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    Clinical Trials for Colorectal Cancer

    What are the Different Phases of a Clinical Trial?

    In a Phase I clinical trial, researchers give the new treatment for colorectal cancer to a small number of patients to determine the best way to give it and how much can be given safely.

    In a Phase II clinical trial, researchers further determine the effect of a treatment on colorectal and other specified cancers and its safety in a larger number of people.

    In a Phase III clinical trial, researchers compare the new treatment with the standard treatment in a large number of people.

    In a Phase IV clinical trial, researchers apply the new treatment to general patient care. For example, a new drug that was found effective in a clinical trial may be used together with other effective drugs to treat the particular disease or condition in a select group of patients. Information is also gathered as to the long term effects of the drug.

    What Are the Advantages of Participating in a Clinical Trial?

    • You may receive a new treatment before it is widely available to the public.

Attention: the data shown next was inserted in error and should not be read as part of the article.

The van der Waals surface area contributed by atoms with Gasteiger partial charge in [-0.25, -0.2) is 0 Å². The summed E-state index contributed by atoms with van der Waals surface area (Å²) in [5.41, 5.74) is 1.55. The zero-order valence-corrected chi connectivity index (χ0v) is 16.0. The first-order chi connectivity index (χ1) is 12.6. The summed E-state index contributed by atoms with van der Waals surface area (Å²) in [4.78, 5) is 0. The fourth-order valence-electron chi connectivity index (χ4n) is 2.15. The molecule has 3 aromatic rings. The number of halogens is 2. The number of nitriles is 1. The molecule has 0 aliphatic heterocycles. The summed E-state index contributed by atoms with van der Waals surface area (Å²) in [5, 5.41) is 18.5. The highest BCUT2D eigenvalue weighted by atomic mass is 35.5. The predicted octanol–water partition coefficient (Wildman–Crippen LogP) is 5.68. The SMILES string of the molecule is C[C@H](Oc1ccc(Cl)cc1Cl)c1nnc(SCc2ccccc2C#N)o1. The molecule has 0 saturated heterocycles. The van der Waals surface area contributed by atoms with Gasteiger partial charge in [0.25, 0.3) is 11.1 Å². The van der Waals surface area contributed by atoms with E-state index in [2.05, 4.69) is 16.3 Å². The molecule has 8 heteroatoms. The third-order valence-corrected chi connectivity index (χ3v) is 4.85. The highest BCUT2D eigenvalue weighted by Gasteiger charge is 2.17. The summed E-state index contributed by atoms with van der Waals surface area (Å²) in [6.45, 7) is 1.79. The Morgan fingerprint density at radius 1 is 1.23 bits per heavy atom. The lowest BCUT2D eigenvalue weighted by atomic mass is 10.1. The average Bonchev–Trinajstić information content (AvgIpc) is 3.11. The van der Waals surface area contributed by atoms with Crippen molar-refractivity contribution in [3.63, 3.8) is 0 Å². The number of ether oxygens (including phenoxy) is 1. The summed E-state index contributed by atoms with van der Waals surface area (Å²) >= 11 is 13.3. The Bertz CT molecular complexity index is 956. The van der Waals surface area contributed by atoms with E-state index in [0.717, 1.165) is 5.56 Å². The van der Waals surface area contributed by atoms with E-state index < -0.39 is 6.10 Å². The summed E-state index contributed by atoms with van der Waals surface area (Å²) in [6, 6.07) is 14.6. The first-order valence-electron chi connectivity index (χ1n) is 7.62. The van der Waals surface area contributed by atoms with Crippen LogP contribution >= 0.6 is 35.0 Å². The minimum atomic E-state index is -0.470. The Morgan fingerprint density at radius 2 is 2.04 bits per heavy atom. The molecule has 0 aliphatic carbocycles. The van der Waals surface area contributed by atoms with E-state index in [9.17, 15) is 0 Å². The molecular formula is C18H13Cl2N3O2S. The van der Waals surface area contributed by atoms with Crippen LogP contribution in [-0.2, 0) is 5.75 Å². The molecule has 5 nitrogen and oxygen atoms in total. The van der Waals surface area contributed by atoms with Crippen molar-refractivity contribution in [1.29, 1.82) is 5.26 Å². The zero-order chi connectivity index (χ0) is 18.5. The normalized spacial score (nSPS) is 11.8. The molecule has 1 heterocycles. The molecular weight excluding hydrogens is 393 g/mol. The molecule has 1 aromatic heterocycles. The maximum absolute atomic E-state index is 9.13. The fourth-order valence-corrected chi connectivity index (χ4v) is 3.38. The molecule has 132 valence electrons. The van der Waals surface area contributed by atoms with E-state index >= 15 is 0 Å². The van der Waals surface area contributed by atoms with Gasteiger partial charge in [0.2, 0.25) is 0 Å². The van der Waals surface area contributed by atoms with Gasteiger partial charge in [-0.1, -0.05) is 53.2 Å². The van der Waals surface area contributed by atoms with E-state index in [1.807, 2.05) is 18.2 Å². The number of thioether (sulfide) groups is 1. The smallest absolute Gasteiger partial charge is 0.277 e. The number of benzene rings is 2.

• You can provide researchers with the information they need to continue developing new procedures and introducing new treatment methods.
    • Your treatment costs may be decreased, because the company or agency sponsoring the study may pay for many of the tests and doctor visits directly related to the trial. Be sure to discuss your treatment costs with the doctors and nurses conducting the trial.

    Could Problems Arise From Participating in a Clinical Trial?

    This will depend on the type of treatment and the participant's condition.

    Because the drug or device being studied is new, all of the risks and side effects of the treatment are not known at the beginning of the clinical trial. There may be unknown side effects, as well as expected and unexpected benefits. It is important to note that most treatments, as well as the disease or condition itself, have potential unpleasant effects.

    Participants will be informed of any known side effects they could experience, as well as any side effects that occur or become known while they are participating in the trial.

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